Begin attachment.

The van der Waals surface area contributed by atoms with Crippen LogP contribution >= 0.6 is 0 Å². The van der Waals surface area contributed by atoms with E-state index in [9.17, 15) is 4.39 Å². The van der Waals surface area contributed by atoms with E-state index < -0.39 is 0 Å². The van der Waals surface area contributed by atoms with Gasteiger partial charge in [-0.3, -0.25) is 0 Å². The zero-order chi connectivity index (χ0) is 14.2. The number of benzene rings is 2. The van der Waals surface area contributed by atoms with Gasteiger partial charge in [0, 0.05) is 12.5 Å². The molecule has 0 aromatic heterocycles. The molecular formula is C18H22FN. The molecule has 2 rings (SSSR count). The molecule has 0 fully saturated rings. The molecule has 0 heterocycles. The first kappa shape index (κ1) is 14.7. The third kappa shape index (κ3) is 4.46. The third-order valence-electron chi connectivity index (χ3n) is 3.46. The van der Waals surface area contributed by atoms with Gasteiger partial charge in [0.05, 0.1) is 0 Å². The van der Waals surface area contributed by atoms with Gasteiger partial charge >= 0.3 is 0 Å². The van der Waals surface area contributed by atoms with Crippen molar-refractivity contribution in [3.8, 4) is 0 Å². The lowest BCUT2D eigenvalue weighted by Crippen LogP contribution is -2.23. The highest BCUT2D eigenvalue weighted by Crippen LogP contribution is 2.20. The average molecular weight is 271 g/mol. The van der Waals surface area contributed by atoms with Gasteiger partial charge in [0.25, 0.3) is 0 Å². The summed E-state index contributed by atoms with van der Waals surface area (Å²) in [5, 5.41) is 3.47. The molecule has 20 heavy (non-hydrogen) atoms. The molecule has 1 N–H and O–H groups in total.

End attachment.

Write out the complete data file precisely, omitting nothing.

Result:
The van der Waals surface area contributed by atoms with Crippen LogP contribution >= 0.6 is 0 Å². The van der Waals surface area contributed by atoms with E-state index in [9.17, 15) is 4.39 Å². The van der Waals surface area contributed by atoms with E-state index < -0.39 is 0 Å². The van der Waals surface area contributed by atoms with Gasteiger partial charge in [-0.3, -0.25) is 0 Å². The zero-order chi connectivity index (χ0) is 14.2. The number of benzene rings is 2. The van der Waals surface area contributed by atoms with Gasteiger partial charge in [0, 0.05) is 12.5 Å². The molecule has 0 aromatic heterocycles. The molecular formula is C18H22FN. The molecule has 2 rings (SSSR count). The molecule has 0 fully saturated rings. The molecule has 0 heterocycles. The first kappa shape index (κ1) is 14.7. The third kappa shape index (κ3) is 4.46. The third-order valence-electron chi connectivity index (χ3n) is 3.46. The van der Waals surface area contributed by atoms with Gasteiger partial charge in [0.05, 0.1) is 0 Å². The van der Waals surface area contributed by atoms with Gasteiger partial charge >= 0.3 is 0 Å². The van der Waals surface area contributed by atoms with Crippen molar-refractivity contribution in [3.8, 4) is 0 Å². The lowest BCUT2D eigenvalue weighted by Crippen LogP contribution is -2.23. The highest BCUT2D eigenvalue weighted by Crippen LogP contribution is 2.20. The average molecular weight is 271 g/mol. The van der Waals surface area contributed by atoms with Gasteiger partial charge in [0.25, 0.3) is 0 Å². The summed E-state index contributed by atoms with van der Waals surface area (Å²) in [5, 5.41) is 3.47. The molecule has 20 heavy (non-hydrogen) atoms. The molecule has 1 N–H and O–H groups in total.